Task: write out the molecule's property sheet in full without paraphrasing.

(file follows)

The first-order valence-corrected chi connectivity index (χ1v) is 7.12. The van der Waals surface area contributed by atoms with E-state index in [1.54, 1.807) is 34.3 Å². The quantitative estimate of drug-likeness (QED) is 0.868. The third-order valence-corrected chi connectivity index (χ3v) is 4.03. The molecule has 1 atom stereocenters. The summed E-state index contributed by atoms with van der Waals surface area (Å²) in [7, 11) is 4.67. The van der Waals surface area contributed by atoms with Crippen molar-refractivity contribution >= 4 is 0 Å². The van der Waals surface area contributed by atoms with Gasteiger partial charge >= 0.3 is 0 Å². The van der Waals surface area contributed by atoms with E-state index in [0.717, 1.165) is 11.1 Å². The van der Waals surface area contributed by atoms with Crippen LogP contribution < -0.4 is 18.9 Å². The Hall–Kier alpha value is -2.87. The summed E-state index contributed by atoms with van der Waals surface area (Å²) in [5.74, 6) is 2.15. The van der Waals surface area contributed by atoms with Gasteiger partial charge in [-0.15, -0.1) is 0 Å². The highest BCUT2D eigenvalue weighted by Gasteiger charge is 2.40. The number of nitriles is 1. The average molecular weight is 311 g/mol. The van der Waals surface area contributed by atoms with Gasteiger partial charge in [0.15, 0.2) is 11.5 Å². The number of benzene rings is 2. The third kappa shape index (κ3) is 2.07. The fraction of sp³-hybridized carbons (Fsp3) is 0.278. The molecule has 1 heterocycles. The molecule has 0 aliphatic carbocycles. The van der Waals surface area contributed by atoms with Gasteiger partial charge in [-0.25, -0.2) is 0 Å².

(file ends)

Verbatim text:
The first-order valence-corrected chi connectivity index (χ1v) is 7.12. The van der Waals surface area contributed by atoms with E-state index in [1.54, 1.807) is 34.3 Å². The quantitative estimate of drug-likeness (QED) is 0.868. The third-order valence-corrected chi connectivity index (χ3v) is 4.03. The molecule has 1 atom stereocenters. The summed E-state index contributed by atoms with van der Waals surface area (Å²) in [7, 11) is 4.67. The van der Waals surface area contributed by atoms with Crippen molar-refractivity contribution >= 4 is 0 Å². The van der Waals surface area contributed by atoms with Gasteiger partial charge >= 0.3 is 0 Å². The van der Waals surface area contributed by atoms with E-state index in [0.717, 1.165) is 11.1 Å². The van der Waals surface area contributed by atoms with Crippen LogP contribution < -0.4 is 18.9 Å². The Hall–Kier alpha value is -2.87. The summed E-state index contributed by atoms with van der Waals surface area (Å²) in [5.74, 6) is 2.15. The van der Waals surface area contributed by atoms with Gasteiger partial charge in [-0.15, -0.1) is 0 Å². The highest BCUT2D eigenvalue weighted by Gasteiger charge is 2.40. The number of nitriles is 1. The average molecular weight is 311 g/mol. The van der Waals surface area contributed by atoms with Gasteiger partial charge in [0.15, 0.2) is 11.5 Å². The number of benzene rings is 2. The third kappa shape index (κ3) is 2.07. The fraction of sp³-hybridized carbons (Fsp3) is 0.278. The molecule has 1 heterocycles. The molecule has 0 aliphatic carbocycles. The van der Waals surface area contributed by atoms with Gasteiger partial charge in [-0.25, -0.2) is 0 Å².